In parts of America there are people who spend all day in the cold, freezing half to death in a queue for the food bank. Many have no warm clothes or teeth and, forgive my language, but exactly how much of a shit do you think they give about transgender issues or the effing polar bear? And it's not just America. In the parts of Britain that my friends see only from their Range Rover windows as they drive to Scotland for a bit of shooting, there are towns and villages that are full of young people who have nothing to do all day but mate. "Dims breeding dims," is what my grandfather used to say.

Every time there's an election, a politician comes on the television they've half-inched from the social to say he will make life better for the underprivileged. So they vote for him and then find out later that his idea of "underprivileged" is actually someone who wants to dress up in a frock.

Yes, my heart bleeds for those who are bullied because of their sex or their looks or their sexual orientation. Yes, it bleeds for the dispossessed of Syria and the victims of female genital mutilation in Egypt. But it only bleeds because I've got a ton of money and two houses. If I had an empty larder and a rash and a terrible hacking cough, I assure you of this: I wouldn't care a bit.

Trump talked a lot of nonsense in his campaign, and I think if I were to meet him, I'd dislike him on a cellular level. However, he maintained throughout that politicians had let the poor down. Ker-ching. He said they would always let the poor down. Ker-ching again. And the only thing that could provide them with jobs and money was business. Big ker-ching. They liked the sound of that and said to themselves: "Yup. The future's bright. The future's orange."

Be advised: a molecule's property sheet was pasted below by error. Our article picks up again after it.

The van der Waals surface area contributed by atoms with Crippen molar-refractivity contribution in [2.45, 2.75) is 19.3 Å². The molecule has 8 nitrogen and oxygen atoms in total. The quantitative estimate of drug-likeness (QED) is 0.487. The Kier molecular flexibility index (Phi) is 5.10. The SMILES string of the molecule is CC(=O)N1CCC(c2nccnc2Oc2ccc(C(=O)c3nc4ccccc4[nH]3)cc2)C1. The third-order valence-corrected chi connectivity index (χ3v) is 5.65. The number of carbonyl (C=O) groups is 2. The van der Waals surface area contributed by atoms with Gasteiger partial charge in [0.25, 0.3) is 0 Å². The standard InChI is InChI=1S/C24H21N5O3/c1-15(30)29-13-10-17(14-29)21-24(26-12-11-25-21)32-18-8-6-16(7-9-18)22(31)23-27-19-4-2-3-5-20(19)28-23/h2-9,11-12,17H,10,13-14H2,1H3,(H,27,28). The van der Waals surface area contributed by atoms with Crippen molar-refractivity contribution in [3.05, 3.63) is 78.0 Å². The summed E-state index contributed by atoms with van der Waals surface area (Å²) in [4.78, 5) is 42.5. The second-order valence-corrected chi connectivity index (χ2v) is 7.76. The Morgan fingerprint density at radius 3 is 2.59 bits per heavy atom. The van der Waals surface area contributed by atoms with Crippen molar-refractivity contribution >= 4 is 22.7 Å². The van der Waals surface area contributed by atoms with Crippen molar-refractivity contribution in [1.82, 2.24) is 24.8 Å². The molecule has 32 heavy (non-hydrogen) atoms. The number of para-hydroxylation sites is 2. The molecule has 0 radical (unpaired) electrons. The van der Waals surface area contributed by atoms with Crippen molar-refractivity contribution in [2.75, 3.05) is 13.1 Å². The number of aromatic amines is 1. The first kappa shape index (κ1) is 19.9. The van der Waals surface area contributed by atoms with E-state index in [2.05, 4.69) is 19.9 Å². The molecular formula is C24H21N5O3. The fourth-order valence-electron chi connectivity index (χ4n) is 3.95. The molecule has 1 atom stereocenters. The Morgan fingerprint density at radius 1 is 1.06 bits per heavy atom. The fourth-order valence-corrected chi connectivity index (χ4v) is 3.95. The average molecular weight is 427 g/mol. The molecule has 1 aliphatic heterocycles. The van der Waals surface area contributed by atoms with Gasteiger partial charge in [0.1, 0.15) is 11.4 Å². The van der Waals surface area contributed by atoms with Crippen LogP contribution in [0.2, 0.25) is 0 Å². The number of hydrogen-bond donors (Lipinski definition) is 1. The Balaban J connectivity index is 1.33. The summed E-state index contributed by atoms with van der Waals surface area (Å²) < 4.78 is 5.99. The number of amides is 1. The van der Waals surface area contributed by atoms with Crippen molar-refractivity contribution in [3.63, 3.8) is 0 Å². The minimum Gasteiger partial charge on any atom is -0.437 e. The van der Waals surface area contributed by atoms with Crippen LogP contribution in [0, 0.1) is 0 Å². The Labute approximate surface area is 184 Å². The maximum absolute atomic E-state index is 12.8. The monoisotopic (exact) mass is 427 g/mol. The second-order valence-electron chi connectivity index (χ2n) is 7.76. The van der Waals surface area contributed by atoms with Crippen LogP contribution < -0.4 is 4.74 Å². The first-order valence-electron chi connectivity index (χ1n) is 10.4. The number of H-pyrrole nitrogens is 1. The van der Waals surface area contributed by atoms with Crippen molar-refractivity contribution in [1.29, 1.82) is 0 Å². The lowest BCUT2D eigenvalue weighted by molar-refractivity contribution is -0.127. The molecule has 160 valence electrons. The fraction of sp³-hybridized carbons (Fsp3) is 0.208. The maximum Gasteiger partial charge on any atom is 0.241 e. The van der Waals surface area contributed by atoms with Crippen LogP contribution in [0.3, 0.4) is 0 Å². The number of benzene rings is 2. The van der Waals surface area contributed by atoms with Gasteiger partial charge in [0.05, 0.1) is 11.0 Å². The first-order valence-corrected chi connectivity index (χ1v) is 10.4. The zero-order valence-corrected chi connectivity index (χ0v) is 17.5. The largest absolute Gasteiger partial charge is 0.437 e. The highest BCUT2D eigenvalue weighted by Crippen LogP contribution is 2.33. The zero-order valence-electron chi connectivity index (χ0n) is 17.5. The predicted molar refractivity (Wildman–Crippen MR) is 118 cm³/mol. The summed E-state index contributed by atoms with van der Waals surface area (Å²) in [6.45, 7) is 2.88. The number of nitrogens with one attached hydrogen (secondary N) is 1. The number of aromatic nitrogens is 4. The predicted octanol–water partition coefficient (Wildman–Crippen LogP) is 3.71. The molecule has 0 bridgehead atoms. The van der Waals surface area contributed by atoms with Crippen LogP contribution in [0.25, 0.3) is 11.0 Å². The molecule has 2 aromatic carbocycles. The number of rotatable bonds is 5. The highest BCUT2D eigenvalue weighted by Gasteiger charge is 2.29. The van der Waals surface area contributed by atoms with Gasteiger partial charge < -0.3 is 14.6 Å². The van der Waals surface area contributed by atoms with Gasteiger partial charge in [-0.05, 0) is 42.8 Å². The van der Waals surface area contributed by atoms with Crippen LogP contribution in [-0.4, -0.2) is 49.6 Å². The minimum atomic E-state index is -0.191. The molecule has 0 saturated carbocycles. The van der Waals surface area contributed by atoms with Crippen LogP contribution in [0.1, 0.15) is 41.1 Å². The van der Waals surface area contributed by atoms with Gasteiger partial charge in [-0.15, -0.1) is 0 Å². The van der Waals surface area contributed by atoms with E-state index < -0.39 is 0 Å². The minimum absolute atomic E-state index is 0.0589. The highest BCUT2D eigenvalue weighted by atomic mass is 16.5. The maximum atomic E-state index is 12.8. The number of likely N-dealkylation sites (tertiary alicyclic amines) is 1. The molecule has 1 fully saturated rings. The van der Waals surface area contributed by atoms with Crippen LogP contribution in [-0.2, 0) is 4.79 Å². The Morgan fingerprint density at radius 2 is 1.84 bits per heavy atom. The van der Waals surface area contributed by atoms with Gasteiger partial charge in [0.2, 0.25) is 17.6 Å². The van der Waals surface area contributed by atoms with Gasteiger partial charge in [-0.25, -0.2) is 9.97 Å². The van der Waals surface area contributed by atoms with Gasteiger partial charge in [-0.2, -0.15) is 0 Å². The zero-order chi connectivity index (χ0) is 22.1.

It was the same story here with Brexit.

Poor people in the north of England were given a chance to poke the liberal elite of London in the eye. And they took it.

And it's going to get worse. Because the more we continue to ram political correctness and cycle lanes and environmentalism down everyone's throats, the more they'll think: "Oh why don't you sod off, you southern poofs."

We will end up with extremism. A lunatic party will sweep into office on a tide of resentfulness. We will have our own Trump in No 10.

Happily, however, I have a solution. The Palace of Westminster is to be closed for essential refurbishments. This means MPs will have to meet somewhere else, and I reckon they should all go to Hartlepool. Because after a few years in this former steel town they might start to understand that in the big scheme of things Eddie Izzard's right to wear a pink beret is not that important.

Jeremy Charles Robert Clarkson is an English broadcaster, journalist and writer who specialises in motoring. He is best known for co-presenting the BBC TV show Top Gear with Richard Hammond and James May from October 2002 to March 2015. He also writes weekly columns for The Sunday Times and The Sun.